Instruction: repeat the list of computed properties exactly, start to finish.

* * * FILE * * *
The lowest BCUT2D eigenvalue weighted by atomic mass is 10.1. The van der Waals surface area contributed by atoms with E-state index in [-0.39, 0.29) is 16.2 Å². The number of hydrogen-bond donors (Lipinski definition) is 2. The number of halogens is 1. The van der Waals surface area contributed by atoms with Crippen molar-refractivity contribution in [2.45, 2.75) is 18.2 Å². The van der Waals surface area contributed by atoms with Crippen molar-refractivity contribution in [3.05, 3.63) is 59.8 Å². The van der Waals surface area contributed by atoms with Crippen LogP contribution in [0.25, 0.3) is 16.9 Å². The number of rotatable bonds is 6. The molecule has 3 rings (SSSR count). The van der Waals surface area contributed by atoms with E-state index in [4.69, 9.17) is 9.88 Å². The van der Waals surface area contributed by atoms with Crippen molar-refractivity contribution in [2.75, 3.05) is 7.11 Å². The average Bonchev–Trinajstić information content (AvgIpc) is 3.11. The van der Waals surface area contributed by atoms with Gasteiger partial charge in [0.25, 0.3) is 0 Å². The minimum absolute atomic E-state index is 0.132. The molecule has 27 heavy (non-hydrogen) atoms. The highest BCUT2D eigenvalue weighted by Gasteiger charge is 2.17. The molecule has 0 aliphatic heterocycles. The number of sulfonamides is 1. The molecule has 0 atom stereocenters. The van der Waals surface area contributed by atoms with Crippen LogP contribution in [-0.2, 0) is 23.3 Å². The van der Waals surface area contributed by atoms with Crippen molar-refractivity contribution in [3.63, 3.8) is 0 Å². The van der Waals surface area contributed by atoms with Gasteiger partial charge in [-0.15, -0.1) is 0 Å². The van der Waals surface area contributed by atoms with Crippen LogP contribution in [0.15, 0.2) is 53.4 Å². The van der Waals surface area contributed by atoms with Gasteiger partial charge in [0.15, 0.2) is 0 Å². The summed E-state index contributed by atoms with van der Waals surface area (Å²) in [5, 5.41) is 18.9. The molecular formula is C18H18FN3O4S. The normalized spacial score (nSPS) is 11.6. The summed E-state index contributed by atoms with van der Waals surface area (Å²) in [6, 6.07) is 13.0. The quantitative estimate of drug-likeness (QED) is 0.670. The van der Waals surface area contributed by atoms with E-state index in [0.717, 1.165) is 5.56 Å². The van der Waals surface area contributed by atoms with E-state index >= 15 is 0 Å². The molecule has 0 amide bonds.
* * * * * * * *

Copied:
The lowest BCUT2D eigenvalue weighted by atomic mass is 10.1. The van der Waals surface area contributed by atoms with E-state index in [-0.39, 0.29) is 16.2 Å². The number of hydrogen-bond donors (Lipinski definition) is 2. The number of halogens is 1. The van der Waals surface area contributed by atoms with Crippen molar-refractivity contribution in [2.45, 2.75) is 18.2 Å². The van der Waals surface area contributed by atoms with Crippen molar-refractivity contribution in [3.05, 3.63) is 59.8 Å². The van der Waals surface area contributed by atoms with Crippen LogP contribution in [0.25, 0.3) is 16.9 Å². The number of rotatable bonds is 6. The molecule has 3 rings (SSSR count). The van der Waals surface area contributed by atoms with E-state index in [4.69, 9.17) is 9.88 Å². The van der Waals surface area contributed by atoms with Crippen molar-refractivity contribution in [2.75, 3.05) is 7.11 Å². The average Bonchev–Trinajstić information content (AvgIpc) is 3.11. The van der Waals surface area contributed by atoms with Gasteiger partial charge in [0.25, 0.3) is 0 Å². The minimum absolute atomic E-state index is 0.132. The molecule has 27 heavy (non-hydrogen) atoms. The highest BCUT2D eigenvalue weighted by Gasteiger charge is 2.17. The molecule has 0 aliphatic heterocycles. The number of sulfonamides is 1. The molecule has 0 atom stereocenters. The van der Waals surface area contributed by atoms with Crippen LogP contribution in [-0.2, 0) is 23.3 Å². The van der Waals surface area contributed by atoms with Crippen molar-refractivity contribution in [3.63, 3.8) is 0 Å². The van der Waals surface area contributed by atoms with Gasteiger partial charge in [-0.15, -0.1) is 0 Å². The van der Waals surface area contributed by atoms with Crippen LogP contribution in [0.15, 0.2) is 53.4 Å². The van der Waals surface area contributed by atoms with Gasteiger partial charge in [0.15, 0.2) is 0 Å². The summed E-state index contributed by atoms with van der Waals surface area (Å²) in [5, 5.41) is 18.9. The molecular formula is C18H18FN3O4S. The normalized spacial score (nSPS) is 11.6. The summed E-state index contributed by atoms with van der Waals surface area (Å²) in [6, 6.07) is 13.0. The quantitative estimate of drug-likeness (QED) is 0.670. The van der Waals surface area contributed by atoms with E-state index in [0.717, 1.165) is 5.56 Å². The van der Waals surface area contributed by atoms with E-state index >= 15 is 0 Å². The molecule has 0 amide bonds.